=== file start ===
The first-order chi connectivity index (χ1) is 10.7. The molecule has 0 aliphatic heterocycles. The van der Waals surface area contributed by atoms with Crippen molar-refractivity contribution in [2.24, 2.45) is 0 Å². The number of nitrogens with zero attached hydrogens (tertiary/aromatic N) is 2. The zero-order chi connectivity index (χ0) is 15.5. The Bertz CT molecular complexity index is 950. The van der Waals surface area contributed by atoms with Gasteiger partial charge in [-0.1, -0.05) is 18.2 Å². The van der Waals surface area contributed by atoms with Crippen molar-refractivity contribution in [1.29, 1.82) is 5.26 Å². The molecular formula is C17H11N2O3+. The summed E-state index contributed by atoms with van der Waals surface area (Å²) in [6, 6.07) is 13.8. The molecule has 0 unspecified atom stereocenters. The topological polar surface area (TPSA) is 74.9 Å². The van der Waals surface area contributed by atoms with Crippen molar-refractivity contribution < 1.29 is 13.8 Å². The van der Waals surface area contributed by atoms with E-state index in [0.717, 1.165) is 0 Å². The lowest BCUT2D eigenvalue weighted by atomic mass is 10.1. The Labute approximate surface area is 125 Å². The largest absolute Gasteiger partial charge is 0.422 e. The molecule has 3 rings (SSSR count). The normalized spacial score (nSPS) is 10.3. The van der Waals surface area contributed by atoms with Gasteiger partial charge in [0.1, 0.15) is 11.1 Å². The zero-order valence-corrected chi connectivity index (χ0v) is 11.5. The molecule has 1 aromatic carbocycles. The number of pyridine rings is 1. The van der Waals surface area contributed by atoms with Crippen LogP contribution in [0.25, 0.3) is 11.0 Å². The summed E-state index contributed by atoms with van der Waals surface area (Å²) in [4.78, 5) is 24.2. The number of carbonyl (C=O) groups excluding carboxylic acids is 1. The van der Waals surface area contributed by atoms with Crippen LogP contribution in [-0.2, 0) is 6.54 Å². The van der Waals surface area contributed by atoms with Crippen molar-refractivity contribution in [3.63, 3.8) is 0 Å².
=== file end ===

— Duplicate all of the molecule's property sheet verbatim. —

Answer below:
The first-order chi connectivity index (χ1) is 10.7. The molecule has 0 aliphatic heterocycles. The van der Waals surface area contributed by atoms with Crippen molar-refractivity contribution in [2.24, 2.45) is 0 Å². The number of nitrogens with zero attached hydrogens (tertiary/aromatic N) is 2. The zero-order chi connectivity index (χ0) is 15.5. The Bertz CT molecular complexity index is 950. The van der Waals surface area contributed by atoms with Gasteiger partial charge in [-0.1, -0.05) is 18.2 Å². The van der Waals surface area contributed by atoms with Crippen molar-refractivity contribution in [1.29, 1.82) is 5.26 Å². The molecular formula is C17H11N2O3+. The summed E-state index contributed by atoms with van der Waals surface area (Å²) in [6, 6.07) is 13.8. The molecule has 0 unspecified atom stereocenters. The topological polar surface area (TPSA) is 74.9 Å². The van der Waals surface area contributed by atoms with Crippen molar-refractivity contribution < 1.29 is 13.8 Å². The van der Waals surface area contributed by atoms with E-state index in [0.717, 1.165) is 0 Å². The lowest BCUT2D eigenvalue weighted by atomic mass is 10.1. The Labute approximate surface area is 125 Å². The largest absolute Gasteiger partial charge is 0.422 e. The molecule has 3 rings (SSSR count). The normalized spacial score (nSPS) is 10.3. The van der Waals surface area contributed by atoms with Gasteiger partial charge in [0.1, 0.15) is 11.1 Å². The zero-order valence-corrected chi connectivity index (χ0v) is 11.5. The molecule has 1 aromatic carbocycles. The number of pyridine rings is 1. The van der Waals surface area contributed by atoms with Crippen LogP contribution in [0.25, 0.3) is 11.0 Å². The summed E-state index contributed by atoms with van der Waals surface area (Å²) in [4.78, 5) is 24.2. The number of carbonyl (C=O) groups excluding carboxylic acids is 1. The van der Waals surface area contributed by atoms with Crippen LogP contribution in [-0.2, 0) is 6.54 Å². The van der Waals surface area contributed by atoms with Crippen molar-refractivity contribution in [3.63, 3.8) is 0 Å².